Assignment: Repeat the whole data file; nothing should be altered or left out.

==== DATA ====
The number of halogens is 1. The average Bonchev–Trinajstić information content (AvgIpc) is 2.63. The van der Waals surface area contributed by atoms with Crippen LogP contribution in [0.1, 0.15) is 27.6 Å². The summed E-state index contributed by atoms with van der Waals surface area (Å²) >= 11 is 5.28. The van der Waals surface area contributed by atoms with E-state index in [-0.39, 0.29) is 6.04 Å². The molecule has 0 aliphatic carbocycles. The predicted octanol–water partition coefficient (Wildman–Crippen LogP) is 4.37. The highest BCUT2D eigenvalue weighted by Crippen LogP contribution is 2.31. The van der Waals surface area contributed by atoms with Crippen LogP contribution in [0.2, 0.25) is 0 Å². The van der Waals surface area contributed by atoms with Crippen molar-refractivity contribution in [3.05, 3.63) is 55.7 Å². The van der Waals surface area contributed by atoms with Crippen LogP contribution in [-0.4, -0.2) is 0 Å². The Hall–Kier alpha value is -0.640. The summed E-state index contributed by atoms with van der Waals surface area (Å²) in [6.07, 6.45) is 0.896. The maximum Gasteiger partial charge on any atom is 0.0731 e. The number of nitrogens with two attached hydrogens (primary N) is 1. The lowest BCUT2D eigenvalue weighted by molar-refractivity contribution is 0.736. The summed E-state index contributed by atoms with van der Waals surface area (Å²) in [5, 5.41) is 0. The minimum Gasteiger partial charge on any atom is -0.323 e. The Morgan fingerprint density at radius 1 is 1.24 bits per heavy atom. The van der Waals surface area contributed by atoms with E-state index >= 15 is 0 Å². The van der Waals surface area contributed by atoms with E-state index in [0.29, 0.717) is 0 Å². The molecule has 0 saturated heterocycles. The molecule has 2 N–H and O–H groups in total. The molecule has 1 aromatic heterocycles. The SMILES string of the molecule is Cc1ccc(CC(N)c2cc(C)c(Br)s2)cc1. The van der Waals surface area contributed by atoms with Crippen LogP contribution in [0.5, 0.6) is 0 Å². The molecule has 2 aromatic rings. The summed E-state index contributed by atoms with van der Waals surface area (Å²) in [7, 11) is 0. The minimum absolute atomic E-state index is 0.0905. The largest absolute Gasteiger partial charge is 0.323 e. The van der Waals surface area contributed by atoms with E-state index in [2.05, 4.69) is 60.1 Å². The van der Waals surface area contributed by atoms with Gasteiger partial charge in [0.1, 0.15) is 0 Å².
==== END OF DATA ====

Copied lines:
The number of halogens is 1. The average Bonchev–Trinajstić information content (AvgIpc) is 2.63. The van der Waals surface area contributed by atoms with Crippen LogP contribution in [0.1, 0.15) is 27.6 Å². The summed E-state index contributed by atoms with van der Waals surface area (Å²) >= 11 is 5.28. The van der Waals surface area contributed by atoms with E-state index in [-0.39, 0.29) is 6.04 Å². The molecule has 0 aliphatic carbocycles. The predicted octanol–water partition coefficient (Wildman–Crippen LogP) is 4.37. The highest BCUT2D eigenvalue weighted by Crippen LogP contribution is 2.31. The van der Waals surface area contributed by atoms with Crippen LogP contribution in [0.2, 0.25) is 0 Å². The van der Waals surface area contributed by atoms with Crippen molar-refractivity contribution in [3.05, 3.63) is 55.7 Å². The van der Waals surface area contributed by atoms with Crippen LogP contribution in [-0.4, -0.2) is 0 Å². The Hall–Kier alpha value is -0.640. The summed E-state index contributed by atoms with van der Waals surface area (Å²) in [6.07, 6.45) is 0.896. The maximum Gasteiger partial charge on any atom is 0.0731 e. The number of nitrogens with two attached hydrogens (primary N) is 1. The lowest BCUT2D eigenvalue weighted by molar-refractivity contribution is 0.736. The summed E-state index contributed by atoms with van der Waals surface area (Å²) in [5, 5.41) is 0. The minimum Gasteiger partial charge on any atom is -0.323 e. The Morgan fingerprint density at radius 1 is 1.24 bits per heavy atom. The van der Waals surface area contributed by atoms with E-state index >= 15 is 0 Å². The van der Waals surface area contributed by atoms with E-state index in [0.29, 0.717) is 0 Å². The molecule has 0 saturated heterocycles. The molecule has 2 N–H and O–H groups in total. The molecule has 1 aromatic heterocycles. The SMILES string of the molecule is Cc1ccc(CC(N)c2cc(C)c(Br)s2)cc1. The van der Waals surface area contributed by atoms with Crippen LogP contribution in [0.5, 0.6) is 0 Å². The molecule has 2 aromatic rings. The summed E-state index contributed by atoms with van der Waals surface area (Å²) in [7, 11) is 0. The minimum absolute atomic E-state index is 0.0905. The largest absolute Gasteiger partial charge is 0.323 e. The van der Waals surface area contributed by atoms with E-state index in [2.05, 4.69) is 60.1 Å². The van der Waals surface area contributed by atoms with Gasteiger partial charge in [0.1, 0.15) is 0 Å².